Analysis - Dulce Et Decorum Est - Wilfred Owen will be available on

Wilfred Owen saw the war first-hand and this poem is about a gas attack that he witnessed.

Sample questions on the poetry of Wilfred Owen.

It would be a mistake to label Owen as merely an "angry poet", but there is no doubt that many of his poems are dripping with scorn and anger, albeit couched in beautiful turns of phrase and admirable rhythm and sound. First, Owen is angry with the rulers of Europe and the military leaders for beginning, promulgating, and continuing past reason the First World War. He is angry that they waste young men, feeding them with specious patriotism and lies and caring not a whit for their loss of innocence and loss of life. He is angry that young men can so easily lie about their ages and enlist. Secondly, he is frustrated by the women back at home. They prefer to live in ignorance and placidity, not wanting to confront the ghosts of those who die in order to maintain their comfort and obliviousness. He is also deeply critical of poets and politicians who proclaim that the war is glorious; for him, "Dulce et Decorum est" is "the old Lie". He is angry at other poets - Robert Graves, Jessie Pope - who do not want him to dwell on piteous things. He is angry at the Church for promoting the war. Owen's anger makes his poems vibrant and incisive.

What do "Disabled" and "Dulce et Decorum est" suggest about why young men went to war?

Essays and criticism on Wilfred Owen - Critical Essays.

The poem, “Dulce et Decorum Est,” is Latin for “It is sweet and right,” a phrase that was used extensively during the initial days of the First World War.

What is the tension between message and form in "Dulce et Decorum est"?

Owen believes that young men went to war for reasons that were understandable, but it was unlikely that they would be able to deal with the atrocities they would witness and commit. In "Disabled" the boy goes to war for reasons that are seemingly superficial but also achingly resonant. He was a football hero and looked for similar success on the battlefield. He also dreamed of impressing a girl. His thoughts were on the glory and the camaraderie, not the "fears / Of fear". In "Dulce et Decorum est" the young men presumably join the war because their heads are filled with "the old Lie" that it is an honor to die for one's country. At school and church boys were told that it was their civic duty to fight and that they would gain honor and glory. Owen is understanding about the soldier in "Disabled", but he is certainly derisive and angry about the lies perpetuated by the authority figures alluded to in "Dulce".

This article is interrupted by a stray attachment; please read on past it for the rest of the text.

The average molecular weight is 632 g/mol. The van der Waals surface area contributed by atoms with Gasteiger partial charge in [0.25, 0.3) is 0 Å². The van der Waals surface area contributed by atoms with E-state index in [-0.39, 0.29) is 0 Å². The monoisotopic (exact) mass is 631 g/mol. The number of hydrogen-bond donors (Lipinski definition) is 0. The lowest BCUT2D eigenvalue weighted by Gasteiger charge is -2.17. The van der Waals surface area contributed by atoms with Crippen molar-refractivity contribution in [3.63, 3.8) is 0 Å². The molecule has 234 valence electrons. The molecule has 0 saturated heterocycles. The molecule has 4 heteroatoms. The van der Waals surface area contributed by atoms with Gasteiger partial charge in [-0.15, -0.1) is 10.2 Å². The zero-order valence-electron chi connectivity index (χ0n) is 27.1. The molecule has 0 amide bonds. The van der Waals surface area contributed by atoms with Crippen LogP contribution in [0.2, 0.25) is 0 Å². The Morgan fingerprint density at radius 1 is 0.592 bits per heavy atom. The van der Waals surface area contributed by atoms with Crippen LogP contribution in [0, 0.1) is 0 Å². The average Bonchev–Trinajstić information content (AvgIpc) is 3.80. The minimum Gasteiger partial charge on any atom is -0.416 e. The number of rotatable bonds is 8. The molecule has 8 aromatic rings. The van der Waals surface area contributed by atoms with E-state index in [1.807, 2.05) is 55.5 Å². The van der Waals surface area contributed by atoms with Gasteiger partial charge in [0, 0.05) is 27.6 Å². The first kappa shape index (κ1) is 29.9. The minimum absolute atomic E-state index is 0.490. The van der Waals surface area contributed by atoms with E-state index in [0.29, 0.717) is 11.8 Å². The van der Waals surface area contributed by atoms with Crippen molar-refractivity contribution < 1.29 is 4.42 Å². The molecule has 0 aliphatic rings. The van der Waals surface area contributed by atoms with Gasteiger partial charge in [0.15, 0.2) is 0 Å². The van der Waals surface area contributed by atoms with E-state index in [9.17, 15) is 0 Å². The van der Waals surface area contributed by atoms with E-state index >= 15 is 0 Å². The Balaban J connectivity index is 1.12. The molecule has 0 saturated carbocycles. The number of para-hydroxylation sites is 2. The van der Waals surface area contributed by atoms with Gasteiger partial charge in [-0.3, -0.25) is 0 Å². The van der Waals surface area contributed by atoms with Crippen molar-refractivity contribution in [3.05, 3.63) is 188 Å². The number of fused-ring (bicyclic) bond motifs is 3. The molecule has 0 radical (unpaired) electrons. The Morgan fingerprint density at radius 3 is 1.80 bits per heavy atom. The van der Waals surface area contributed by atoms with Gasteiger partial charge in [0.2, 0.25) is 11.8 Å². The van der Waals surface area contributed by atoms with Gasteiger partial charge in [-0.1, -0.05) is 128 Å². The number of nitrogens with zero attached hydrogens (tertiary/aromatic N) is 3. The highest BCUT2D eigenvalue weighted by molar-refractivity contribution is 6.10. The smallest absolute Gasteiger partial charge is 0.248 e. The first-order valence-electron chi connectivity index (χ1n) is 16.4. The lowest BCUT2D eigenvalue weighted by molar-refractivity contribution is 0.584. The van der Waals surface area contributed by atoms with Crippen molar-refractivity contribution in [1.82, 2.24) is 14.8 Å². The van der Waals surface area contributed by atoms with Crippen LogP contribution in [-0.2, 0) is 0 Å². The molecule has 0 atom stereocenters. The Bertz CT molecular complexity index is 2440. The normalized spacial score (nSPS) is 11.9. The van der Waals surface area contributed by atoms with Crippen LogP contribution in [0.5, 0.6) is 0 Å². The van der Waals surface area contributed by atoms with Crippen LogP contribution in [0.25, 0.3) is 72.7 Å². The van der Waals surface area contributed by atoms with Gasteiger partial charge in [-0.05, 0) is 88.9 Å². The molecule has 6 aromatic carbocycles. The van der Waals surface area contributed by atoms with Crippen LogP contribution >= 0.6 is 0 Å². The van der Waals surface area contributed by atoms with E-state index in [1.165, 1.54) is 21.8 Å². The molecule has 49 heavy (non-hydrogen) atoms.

However, Wilfred Owen's poem "Dulce et Decorum Est" shows the ugly, horrible side of fighting....


Study Guide for the Wilfred Owen Poem.

How To Study For Wilfred owen - SlideShare Sep 17, 2013 ... Understanding An Essay Question 'Owen's poems reveal tenderness and compassion towards those whose lives have Planning A Response ...

Questions for Reflection: “Dulce et Decorum Est” by Wilfred Owen ...

“Dulce et Decorum Est” uses descriptive words to create realistic images of the horrors soldiers are faced with during combat, whereas “next to of course god america i” uses sarcasm to inform readers that the abuse of propaganda can be used to manipulate others....

Wilfred Owen Poetry analysis Essay Example | Topics, Sample ...

Wilfred Owen Poetry: AS English Literature, Westlake Boys CiE Nov 2, 2014 ... Overview/reminder of the big picture for Wilfred Owen Poetry: AS ...

Questions on the poem 'Disabled' by Wilfred Owen by Tiger Bear ...

- The old Lie: Dulce et decorum est WILFRED OWEN Wilfred Owen served in World War One, and started as a cheerful and optimistic man, ready to die gloriously for his country.

Soon after he was enlisted, he was diagnosed with shell-shock and put in hospital where he met Siegfried Sassoon.

His attitude changed as he fought more and more in the war.

Mar 11, 2013 ... Questions on the poem 'Disabled' by Wilfred Owen ...

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"Dulce et Decorum Est" contrasts intensely with the poems mentioned.

Thanks to the poem “Dulce et Decorum Est,” Wilfred Owen gives the reader a small window into the horrors that he witnessed firsthand in the carnage of battle.